Its board said that it had asked for quotes from three insurers, including Aegon, which has already insured 86% of the scheme’s liabilities.The pension fund said it preferred a buyout with a focus on consumer price index (CPI) inflation, as it used this measure to grant uplifts to its deferred participants and 3,000 pensioners.Benefits for VNU’s 227 active participants, however, are linked to wage inflation.If the Pensioenfonds VNU could not afford the insurance buyout, it would continue as an independent scheme for the time being, it said.Nielsen, the sponsoring employer, is assessing the possibility of shifting future pensions accrual elsewhere, probably under a defined contribution plan, in line with the parent company’s worldwide pensions arrangements.In its annual report for 2017, the scheme indicated that continuing as a closed pension fund would be another option.The VNU scheme has 5,300 participants in total.Private credit specialist targets Benelux expansionUK asset manager Pemberton has opened an office in Amsterdam, citing “increased investment opportunities in the Benelux”.The company, which specialises in private credit, said it wanted to enforce its relationship with local clients as well as private equity and other financial firms.At the same time, Pemberton has appointed Boris Harmsen as managing director and head of Benelux.Harmsen joins from IKB Deutsche Industriebank, where he was head of leverage finance and sponsor coverage for Benelux.Prior to this, Harmsen had positions at Dutch asset manager Egeria, Deutsche Bank and ABN Amro Bank.London-based Pemberton has also offices in Frankfurt, Madrid, Milan, Luxembourg and Paris, and is 40% owned by Legal & General. The €450m pension fund of Dutch publisher VNU is considering an insurance buyout in order to safeguard its inflation-linked benefits.In a newsletter, it said the transfer to an insurer would only go ahead if the scheme itself could fund a significant part of future inflation compensation.Although most of its liabilities have already been insured with Aegon, the pension fund still pays indexation from its own assets. This includes the risk that the scheme is unable to achieve its indexation target.During the past few months Pensioenfonds VNU has reduced its risk exposure by lowering its equity allocation from 50% to 20%.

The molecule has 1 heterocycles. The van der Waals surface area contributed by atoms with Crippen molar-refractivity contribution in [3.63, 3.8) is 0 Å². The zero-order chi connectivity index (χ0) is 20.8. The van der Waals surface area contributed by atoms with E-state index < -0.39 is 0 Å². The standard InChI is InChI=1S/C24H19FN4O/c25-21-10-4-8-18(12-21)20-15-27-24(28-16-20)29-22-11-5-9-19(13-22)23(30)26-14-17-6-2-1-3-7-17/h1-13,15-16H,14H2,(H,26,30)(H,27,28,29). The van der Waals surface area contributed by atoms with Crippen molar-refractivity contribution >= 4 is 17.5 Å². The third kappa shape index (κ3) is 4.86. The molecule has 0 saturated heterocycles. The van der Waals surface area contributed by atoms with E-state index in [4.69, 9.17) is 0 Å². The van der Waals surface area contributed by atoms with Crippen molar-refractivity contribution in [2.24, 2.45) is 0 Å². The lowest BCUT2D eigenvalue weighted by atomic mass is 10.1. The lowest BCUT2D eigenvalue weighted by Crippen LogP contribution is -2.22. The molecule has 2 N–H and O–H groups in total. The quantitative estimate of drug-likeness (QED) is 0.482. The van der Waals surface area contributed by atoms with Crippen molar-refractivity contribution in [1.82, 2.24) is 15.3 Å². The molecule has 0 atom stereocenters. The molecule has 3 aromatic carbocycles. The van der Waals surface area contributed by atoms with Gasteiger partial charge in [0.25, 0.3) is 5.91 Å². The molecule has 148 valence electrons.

John CaseyIn 2002, he co-founded Casey Quirk and in 2015 he retired as chair. The firm, acquired by Deloitte in 2016, continues today as a well-known and reputable strategy practice to asset and wealth managers worldwide. The firm has advised eight of the 10 largest investment managers globally.During his career, Casey was an advisor to traditional and alternative asset managers, including Angelo Gordon, Goldman Sachs Asset Management, and Hellman & Friedman.Casey played a critical role in the formation of Brinson Partners – now part of UBS – and Artisan Partners. He was a longtime advisor to the leadership team of Barclays Global Investors (BGI), sponsor of the iShares exchange traded funds business, which in 2009 was sold to BlackRock, creating the world’s largest asset manager.Casey leaves behind his wife of 54 years, Bridget Sullivan Casey, three adult daughters and eight grandchildren.Donations in Casey’s memory may be made to Stamford Hospital Foundation.To read the digital edition of IPE’s latest magazine click here. In 1976, he co-founded Rogers, Casey & Barksdale in Stamford, Conn., which later became RogersCasey. The firm would become one of the industry’s leading pension consulting firms.In 1996, RogersCasey was acquired by Barra Inc., an investment analytics company. Casey continued to lead many of the firm’s largest client relationships in his roles as vice chair and board member following the sale. John Casey, a visionary in asset management since the early 1970s and founder of several consulting firms, died on 25 April – he was 77.Casey started his career in finance at Paine Webber in 1969, where he was among the group forming Evaluation Associates, a consulting firm that helped select and monitor managers to invest assets for pension and profit-sharing plans, the precursor of today’s 401(k) plans in the US.His impact on the asset management industry was substantial. In the early 1970s, Casey was among a small pioneering group of pension advisors that began to steer their clients away from banks and insurance companies and toward smaller, dedicated firms.His clients, including General Electric, Kodak, and Gannett, began to invest with asset management firms that would later come to dominate the industry.